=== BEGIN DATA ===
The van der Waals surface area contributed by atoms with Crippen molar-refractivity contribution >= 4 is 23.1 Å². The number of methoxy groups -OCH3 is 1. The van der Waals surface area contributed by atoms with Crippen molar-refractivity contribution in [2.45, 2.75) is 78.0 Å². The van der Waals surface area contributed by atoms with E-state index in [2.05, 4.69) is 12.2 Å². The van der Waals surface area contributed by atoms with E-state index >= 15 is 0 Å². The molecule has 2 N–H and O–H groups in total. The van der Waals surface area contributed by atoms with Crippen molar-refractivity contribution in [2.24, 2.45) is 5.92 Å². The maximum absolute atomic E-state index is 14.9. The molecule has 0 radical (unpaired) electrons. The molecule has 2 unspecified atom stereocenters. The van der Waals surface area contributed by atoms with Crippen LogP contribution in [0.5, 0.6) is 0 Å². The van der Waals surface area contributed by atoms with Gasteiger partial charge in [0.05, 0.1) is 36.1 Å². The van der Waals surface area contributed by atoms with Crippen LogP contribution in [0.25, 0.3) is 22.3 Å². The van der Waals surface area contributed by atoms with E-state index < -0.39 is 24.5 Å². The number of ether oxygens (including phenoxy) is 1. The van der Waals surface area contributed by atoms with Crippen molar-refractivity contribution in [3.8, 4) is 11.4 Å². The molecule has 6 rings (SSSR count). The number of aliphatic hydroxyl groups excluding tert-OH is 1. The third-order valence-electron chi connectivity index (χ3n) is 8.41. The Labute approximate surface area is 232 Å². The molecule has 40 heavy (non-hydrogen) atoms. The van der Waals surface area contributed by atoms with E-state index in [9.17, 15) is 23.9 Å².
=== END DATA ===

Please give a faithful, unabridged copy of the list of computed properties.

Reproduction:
The van der Waals surface area contributed by atoms with Crippen molar-refractivity contribution >= 4 is 23.1 Å². The number of methoxy groups -OCH3 is 1. The van der Waals surface area contributed by atoms with Crippen molar-refractivity contribution in [2.45, 2.75) is 78.0 Å². The van der Waals surface area contributed by atoms with E-state index in [2.05, 4.69) is 12.2 Å². The van der Waals surface area contributed by atoms with E-state index >= 15 is 0 Å². The molecule has 2 N–H and O–H groups in total. The van der Waals surface area contributed by atoms with Crippen molar-refractivity contribution in [2.24, 2.45) is 5.92 Å². The maximum absolute atomic E-state index is 14.9. The molecule has 0 radical (unpaired) electrons. The molecule has 2 unspecified atom stereocenters. The van der Waals surface area contributed by atoms with Crippen LogP contribution in [0.5, 0.6) is 0 Å². The van der Waals surface area contributed by atoms with Gasteiger partial charge in [0.05, 0.1) is 36.1 Å². The van der Waals surface area contributed by atoms with Crippen LogP contribution in [0.25, 0.3) is 22.3 Å². The van der Waals surface area contributed by atoms with E-state index < -0.39 is 24.5 Å². The number of ether oxygens (including phenoxy) is 1. The van der Waals surface area contributed by atoms with Crippen molar-refractivity contribution in [3.8, 4) is 11.4 Å². The molecule has 6 rings (SSSR count). The number of aliphatic hydroxyl groups excluding tert-OH is 1. The third-order valence-electron chi connectivity index (χ3n) is 8.41. The Labute approximate surface area is 232 Å². The molecule has 40 heavy (non-hydrogen) atoms. The van der Waals surface area contributed by atoms with E-state index in [9.17, 15) is 23.9 Å².